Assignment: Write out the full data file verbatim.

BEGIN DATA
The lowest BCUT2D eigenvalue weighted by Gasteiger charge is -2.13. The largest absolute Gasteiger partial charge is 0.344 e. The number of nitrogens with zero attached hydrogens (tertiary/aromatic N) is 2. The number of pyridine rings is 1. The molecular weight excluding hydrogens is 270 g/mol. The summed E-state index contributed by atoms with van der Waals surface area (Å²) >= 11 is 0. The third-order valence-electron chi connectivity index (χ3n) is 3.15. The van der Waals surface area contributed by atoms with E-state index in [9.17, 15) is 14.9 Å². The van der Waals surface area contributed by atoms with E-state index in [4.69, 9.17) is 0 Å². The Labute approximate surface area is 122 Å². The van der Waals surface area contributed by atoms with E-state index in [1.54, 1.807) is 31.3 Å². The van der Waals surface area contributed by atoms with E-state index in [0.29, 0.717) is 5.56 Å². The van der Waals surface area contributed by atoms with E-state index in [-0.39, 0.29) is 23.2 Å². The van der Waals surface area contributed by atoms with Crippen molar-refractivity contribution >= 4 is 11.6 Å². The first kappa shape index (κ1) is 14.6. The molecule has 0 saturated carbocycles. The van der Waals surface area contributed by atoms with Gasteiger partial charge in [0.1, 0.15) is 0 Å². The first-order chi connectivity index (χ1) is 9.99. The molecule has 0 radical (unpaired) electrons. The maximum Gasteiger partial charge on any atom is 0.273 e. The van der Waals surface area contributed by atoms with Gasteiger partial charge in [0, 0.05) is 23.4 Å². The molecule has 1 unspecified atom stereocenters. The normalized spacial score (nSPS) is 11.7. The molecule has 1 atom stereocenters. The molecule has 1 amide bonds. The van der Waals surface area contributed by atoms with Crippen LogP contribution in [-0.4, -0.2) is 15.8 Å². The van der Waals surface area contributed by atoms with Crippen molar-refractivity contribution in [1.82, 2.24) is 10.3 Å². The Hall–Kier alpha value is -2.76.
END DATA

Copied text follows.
The lowest BCUT2D eigenvalue weighted by Gasteiger charge is -2.13. The largest absolute Gasteiger partial charge is 0.344 e. The number of nitrogens with zero attached hydrogens (tertiary/aromatic N) is 2. The number of pyridine rings is 1. The molecular weight excluding hydrogens is 270 g/mol. The summed E-state index contributed by atoms with van der Waals surface area (Å²) >= 11 is 0. The third-order valence-electron chi connectivity index (χ3n) is 3.15. The van der Waals surface area contributed by atoms with E-state index in [9.17, 15) is 14.9 Å². The van der Waals surface area contributed by atoms with E-state index in [4.69, 9.17) is 0 Å². The Labute approximate surface area is 122 Å². The van der Waals surface area contributed by atoms with E-state index in [1.54, 1.807) is 31.3 Å². The van der Waals surface area contributed by atoms with E-state index in [0.29, 0.717) is 5.56 Å². The van der Waals surface area contributed by atoms with E-state index in [-0.39, 0.29) is 23.2 Å². The van der Waals surface area contributed by atoms with Crippen molar-refractivity contribution >= 4 is 11.6 Å². The first kappa shape index (κ1) is 14.6. The molecule has 0 saturated carbocycles. The van der Waals surface area contributed by atoms with Gasteiger partial charge in [0.1, 0.15) is 0 Å². The first-order chi connectivity index (χ1) is 9.99. The molecule has 0 radical (unpaired) electrons. The maximum Gasteiger partial charge on any atom is 0.273 e. The van der Waals surface area contributed by atoms with Gasteiger partial charge in [0, 0.05) is 23.4 Å². The molecule has 1 unspecified atom stereocenters. The normalized spacial score (nSPS) is 11.7. The molecule has 1 atom stereocenters. The molecule has 1 amide bonds. The van der Waals surface area contributed by atoms with Crippen LogP contribution in [-0.4, -0.2) is 15.8 Å². The van der Waals surface area contributed by atoms with Crippen molar-refractivity contribution in [1.82, 2.24) is 10.3 Å². The Hall–Kier alpha value is -2.76.